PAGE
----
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Pipe Fish (hai long)

What is pipe fish? What is it used for?

Pipe fish is a type of fish that is closely related to the sea horse. There are an estimated 200 varieties of pipe fish, including a few varieties that live in fresh water.

The typical pipe fish ranges between five and six inches in length (although some have been known to reach a height of 18 inches), with long, slender bodies encased in segmented plates and a four-sided tail. Some pipe fishes have a small hump located just behind the eyes; others have long snouts. The whole fish is used as a medicinal. It is caught, cleaned, then dried in the sun and used either whole, or as a powder.

According to the principles of traditional Chinese medicine, pipe fish has sweet, salty and slightly warm properties, and is associated with the Kidney meridian. Its main function is to strengthen the kidney. It is also considered an aphrodisiac; the larger the pipe fish, the more potent its properties. Pipe fish is often incorporated into kidney yang tonics. Studies conducted in China suggest that pipefish may be beneficial in reducing the growth of some cancerous tumors, but this research has yet to be conducted on a large scale.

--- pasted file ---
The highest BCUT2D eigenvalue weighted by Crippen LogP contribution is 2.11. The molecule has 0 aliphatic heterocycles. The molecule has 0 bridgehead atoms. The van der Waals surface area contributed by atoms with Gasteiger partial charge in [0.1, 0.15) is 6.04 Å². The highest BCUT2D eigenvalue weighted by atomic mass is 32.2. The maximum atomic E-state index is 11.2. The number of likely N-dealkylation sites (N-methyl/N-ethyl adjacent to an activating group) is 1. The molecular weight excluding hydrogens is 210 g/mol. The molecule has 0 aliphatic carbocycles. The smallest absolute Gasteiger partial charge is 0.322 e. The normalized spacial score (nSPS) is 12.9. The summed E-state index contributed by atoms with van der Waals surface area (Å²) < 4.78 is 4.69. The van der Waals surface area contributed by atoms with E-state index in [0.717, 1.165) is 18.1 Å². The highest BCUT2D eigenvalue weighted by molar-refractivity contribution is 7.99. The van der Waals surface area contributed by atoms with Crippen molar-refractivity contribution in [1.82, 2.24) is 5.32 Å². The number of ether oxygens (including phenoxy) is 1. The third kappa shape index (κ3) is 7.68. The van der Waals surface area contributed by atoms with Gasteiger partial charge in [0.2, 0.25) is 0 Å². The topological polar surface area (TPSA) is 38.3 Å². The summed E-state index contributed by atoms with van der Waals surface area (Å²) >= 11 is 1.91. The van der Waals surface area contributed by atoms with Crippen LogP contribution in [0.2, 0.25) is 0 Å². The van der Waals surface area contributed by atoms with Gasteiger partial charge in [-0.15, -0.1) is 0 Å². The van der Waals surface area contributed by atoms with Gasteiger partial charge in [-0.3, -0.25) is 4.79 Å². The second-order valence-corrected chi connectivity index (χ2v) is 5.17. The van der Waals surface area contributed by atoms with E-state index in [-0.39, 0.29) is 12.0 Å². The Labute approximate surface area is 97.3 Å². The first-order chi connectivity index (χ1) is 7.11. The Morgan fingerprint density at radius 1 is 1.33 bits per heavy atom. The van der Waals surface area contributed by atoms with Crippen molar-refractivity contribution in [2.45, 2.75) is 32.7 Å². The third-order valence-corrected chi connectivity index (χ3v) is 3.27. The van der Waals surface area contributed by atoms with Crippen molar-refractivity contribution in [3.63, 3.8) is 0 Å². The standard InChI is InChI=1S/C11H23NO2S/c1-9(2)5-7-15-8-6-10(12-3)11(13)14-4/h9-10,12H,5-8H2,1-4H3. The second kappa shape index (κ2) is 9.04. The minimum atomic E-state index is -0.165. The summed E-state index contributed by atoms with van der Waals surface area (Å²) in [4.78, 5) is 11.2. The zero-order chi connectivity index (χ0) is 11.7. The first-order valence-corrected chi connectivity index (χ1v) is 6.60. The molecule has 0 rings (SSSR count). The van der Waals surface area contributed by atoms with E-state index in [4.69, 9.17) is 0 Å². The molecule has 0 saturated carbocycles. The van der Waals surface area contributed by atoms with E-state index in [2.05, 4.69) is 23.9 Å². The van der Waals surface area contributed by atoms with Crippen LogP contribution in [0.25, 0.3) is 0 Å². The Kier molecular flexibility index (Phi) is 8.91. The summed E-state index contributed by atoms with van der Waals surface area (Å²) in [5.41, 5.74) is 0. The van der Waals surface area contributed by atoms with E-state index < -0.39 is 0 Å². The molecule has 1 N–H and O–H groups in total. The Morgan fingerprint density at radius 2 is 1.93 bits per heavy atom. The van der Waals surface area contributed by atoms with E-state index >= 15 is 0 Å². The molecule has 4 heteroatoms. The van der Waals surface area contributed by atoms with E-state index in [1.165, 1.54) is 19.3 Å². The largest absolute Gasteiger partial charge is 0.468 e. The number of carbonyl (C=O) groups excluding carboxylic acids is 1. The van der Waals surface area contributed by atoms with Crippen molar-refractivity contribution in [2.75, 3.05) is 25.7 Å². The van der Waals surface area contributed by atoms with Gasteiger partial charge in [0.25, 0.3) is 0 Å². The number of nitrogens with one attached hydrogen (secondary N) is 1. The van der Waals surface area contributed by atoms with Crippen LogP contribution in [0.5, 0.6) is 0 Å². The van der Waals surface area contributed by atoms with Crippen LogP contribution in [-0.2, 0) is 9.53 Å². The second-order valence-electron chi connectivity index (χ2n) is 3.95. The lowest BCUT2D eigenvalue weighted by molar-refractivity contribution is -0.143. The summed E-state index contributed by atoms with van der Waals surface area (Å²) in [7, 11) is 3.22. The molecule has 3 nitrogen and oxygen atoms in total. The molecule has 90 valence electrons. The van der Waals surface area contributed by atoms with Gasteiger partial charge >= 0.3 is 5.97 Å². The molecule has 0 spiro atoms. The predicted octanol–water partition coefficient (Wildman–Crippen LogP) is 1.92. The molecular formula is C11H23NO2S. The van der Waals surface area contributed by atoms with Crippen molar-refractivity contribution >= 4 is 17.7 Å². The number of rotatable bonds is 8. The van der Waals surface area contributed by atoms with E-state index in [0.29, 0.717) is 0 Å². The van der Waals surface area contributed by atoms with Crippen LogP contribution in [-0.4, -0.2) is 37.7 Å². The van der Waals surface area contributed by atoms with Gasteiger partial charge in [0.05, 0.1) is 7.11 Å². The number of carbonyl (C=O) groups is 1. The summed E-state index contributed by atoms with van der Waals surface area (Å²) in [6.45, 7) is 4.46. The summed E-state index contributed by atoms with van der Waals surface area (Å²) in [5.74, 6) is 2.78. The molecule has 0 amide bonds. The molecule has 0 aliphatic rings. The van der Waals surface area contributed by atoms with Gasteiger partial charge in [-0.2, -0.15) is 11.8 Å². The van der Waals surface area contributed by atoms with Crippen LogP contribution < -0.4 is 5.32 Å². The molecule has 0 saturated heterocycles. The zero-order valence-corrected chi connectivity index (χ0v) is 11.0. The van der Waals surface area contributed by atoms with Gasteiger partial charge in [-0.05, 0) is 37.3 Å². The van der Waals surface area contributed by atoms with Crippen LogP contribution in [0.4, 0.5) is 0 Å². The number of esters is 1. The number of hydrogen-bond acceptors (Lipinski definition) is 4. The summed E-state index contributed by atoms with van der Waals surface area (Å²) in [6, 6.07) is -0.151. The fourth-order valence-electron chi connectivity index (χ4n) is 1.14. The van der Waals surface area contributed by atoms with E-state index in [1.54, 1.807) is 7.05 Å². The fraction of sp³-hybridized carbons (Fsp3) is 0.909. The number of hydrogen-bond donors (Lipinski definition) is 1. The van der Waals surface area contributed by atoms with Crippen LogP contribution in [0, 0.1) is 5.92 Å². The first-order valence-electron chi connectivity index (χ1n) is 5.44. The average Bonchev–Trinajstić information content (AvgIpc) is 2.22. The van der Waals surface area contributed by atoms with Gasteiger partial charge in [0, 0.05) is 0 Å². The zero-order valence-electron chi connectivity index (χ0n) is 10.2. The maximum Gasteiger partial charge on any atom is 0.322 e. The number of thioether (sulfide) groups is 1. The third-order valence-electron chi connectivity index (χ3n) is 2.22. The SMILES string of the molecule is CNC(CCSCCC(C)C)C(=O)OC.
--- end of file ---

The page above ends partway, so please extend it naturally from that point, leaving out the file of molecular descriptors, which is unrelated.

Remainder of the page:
How much pipe fish should I take?

The typical dosage of pipe fish is between 1.5 and 3 grams, taken up to three times per day, usually powdered and decocted in water for oral use.

What forms of pipe fish are available?

Whole, dried pipe fish can be found at some herbal shops, but is extremely rare and quite expensive. Powdered pipe fish is also available from some vendors, but it is also extremely expensive.

What can happen if I take too much pipe fish? Are there any interactions I should be aware of? What precautions should I take?

Pipe fish should not be taken by patients diagnosed with yin heat deficiency. As of this writing, there are no known side-effects or drug interactions associated with pipe fish. As always, however, make sure to consult with a licensed health care provider before taking pipe fish or any other herbal remedy or dietary supplement.


  • Ashley-Ross MA. Mechanical properties of the dorsal fin muscle of seahorse (hippocampus) and pipefish (syngnathus). J Exp Zool November 1, 2002;293(6):561-77.
  • Li SM, Wu XD, Zeng S, et al. Study on anticancer activity of syngnathus in vitro. Zhongguo Zhong Yao Za Zhi March 2001;26(3):198-200.
  • Teeguarden R. Radiant Health: The Ancient Wisdom of the Chinese Tonic Herbs. New York; Warner Books, 1998, p. 212.
  • Wang L, et al. A comparative study of six different kinds of gelatins. Chinese Journal of Chinese Medicine 1992;17(1):48-50.
  • Watanabe S, Kaneko T, Watanabe Y. Immunocytochemical detection of mitochondria-rich cells in the brood pouch epithelium of the pipefish, syngnathus schlegeli: structural comparison with mitochondria-rich cells in the gills and larval epidermis. Cell Tissue Res January 1999;295(1):141-9.
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